The Scots-Irish settlers who first colonised British America, and then illegally slipped across the Appalachians to live among the Indian tribes, were not out to found a new empire. Having been chased out of Scotland and Ulster for economic and religious reasons, then having clashed with the conservative English merchant elites who ran the eastern colonies, the Scots-Irish just wanted to be left to their own devices.
U.S. PRESIDENTS WITH SCOTS-IRISH HERITAGE
James Knox Polk
Ulysses S. Grant
Chester Alan Arthur
George W. Bush
"It is doubtful if we have wholly realized the importance of the part played by that stern and virile people, the Scotch Irish... They were a truculent and obstinate people, and gloried in the warlike renown of their forefathers, the men who had shared in the defence of Derry and in the victories of the Boyne and Aughrim....They formed the kernel of the distinctively and intensely American stock who were the pioneers of our people in their march westward, the vanguard of the army of fighting settlers, who with axe and rifle won their way from the Alleghenies to the Rio Grande and the Pacific."
- 26th U.S. PRESIDENT THEODORE ROOSEVELT
Most of the early Irish immigrants to colonial America were Scotch-Irish (Mainly presbyterian Ulster folk with heritage in Scotland & northern England) They were pushed out of Ireland by the pressures of religious conflicts, lack of political power and harsh economic conditions, these immigrants were pulled to America by the promise of land ownership and greater religious freedom.
The first attempt at an exclusive Scotch-Irish (Ulster Scots) migration to America was an expedition led by presbyterian ministers in September of 1636 when a ship they christened Eagle's Wing left the County Down harbour of Groomsport with 140 souls onboard. After two months at sea and on the advice of one of the ship's ministers the ship returned to Ulster damaged & battered by storms Although it had been closer to Newoundland than Europe the ministers believed it was not god's will that they should go to New England at that time.
Although this first attempt failed, numorous Ulster-Scots did make it to the America colonies via other ports through-out the 17th century. However it was in the early 18th century that the Scotch-Irish of Ulster really began arriving in the new world in massive numbers. There were five great waves of 18th century Ulster emigration to America: in 1717-18; 1725-29; 1740-41; 1754-55 and 1771-75. In 1717 - the year ships were officially chartered for 5,000 men and women to head to Pennsylvania - a severe drought completely destroyed crops on the Ulster farmlands.The 18th century Scots-Irish emigrants sailed to America from the ports of Belfast, Londonderry, Larne, Newry and Portrush, the ships arriving on a regular basis at Philadelphia, New Castle (Delaware), New York and Charleston. It's estimated upto a quarter of a million Scots-Irish emigrated across the Atlantic from the north of Ireland through the 18th century (with an even greater amount following in the 19th century).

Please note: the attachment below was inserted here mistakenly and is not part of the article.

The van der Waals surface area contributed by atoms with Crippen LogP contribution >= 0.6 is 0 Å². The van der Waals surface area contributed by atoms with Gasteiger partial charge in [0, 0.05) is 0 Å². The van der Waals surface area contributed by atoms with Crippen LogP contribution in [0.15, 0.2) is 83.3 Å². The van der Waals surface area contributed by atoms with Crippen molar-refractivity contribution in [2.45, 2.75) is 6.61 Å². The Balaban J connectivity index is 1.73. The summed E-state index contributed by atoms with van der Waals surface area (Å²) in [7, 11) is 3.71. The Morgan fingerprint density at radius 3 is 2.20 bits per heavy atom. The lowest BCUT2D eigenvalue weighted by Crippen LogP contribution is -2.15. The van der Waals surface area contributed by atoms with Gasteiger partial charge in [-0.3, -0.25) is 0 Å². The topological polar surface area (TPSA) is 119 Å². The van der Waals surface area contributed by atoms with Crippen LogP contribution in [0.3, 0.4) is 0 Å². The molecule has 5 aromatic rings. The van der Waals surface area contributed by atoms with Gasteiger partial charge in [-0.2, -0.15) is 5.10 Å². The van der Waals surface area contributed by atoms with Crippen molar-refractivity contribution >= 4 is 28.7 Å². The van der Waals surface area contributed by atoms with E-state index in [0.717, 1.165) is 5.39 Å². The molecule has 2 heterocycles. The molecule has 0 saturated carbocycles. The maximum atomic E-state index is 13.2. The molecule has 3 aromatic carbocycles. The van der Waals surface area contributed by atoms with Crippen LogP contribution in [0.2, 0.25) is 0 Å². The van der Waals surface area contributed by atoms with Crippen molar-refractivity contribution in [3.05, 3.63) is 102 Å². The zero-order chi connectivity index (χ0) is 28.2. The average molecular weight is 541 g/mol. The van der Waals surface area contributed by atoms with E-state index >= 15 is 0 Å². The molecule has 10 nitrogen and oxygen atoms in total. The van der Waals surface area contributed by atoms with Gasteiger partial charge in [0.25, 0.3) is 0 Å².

Most Scotch-Irish immigrants were educated, skilled workers. Even though many paid for their emigration by becoming indentured servants they were well equipped to lead successful, independent lives when their period of servitude ended. Many easily blended into American life.
The Scotch-Irish settled in the middle colonies, especially in Pennsylvania where the city of Philadelphia was a major port of entry. Over subsequent decades, the Scotch-Irish migrated south following the Great Philadelphia Road, the main route used for settling the interior southern colonies. Traveling down Virginia’s Shenandoah Valley, then south into the North Carolina Piedmont region, they reached South Carolina by the 1760s. Settlers here often became frontiersmen and Indian fighters.
These hardy resolute emigrants became first citizens of American frontier lands, opened up in the movement from the eastern seaboard regions of the New World and, over several generations, they created settlements that became the backbone of the United States as a nation.
Some Calvinist Presbyterians in Ulster were forced to worship outdoors in secret.
Wagon trails used by the Scots-Irish
A social gathering at a Scots-Irish settlement to prepare raw flax to be made into linen.
George Washington quote on a mural in Ulster
Scots-Irish Presbyterian minister James Caldwell
hands out hymnals to patriot troops to use as wadding.
The Overmountain Men at the battle of King's Mountain were overwhelmingly Scots-Irish
A flag used by the Scots-Irish during the Whiskey Rebellion.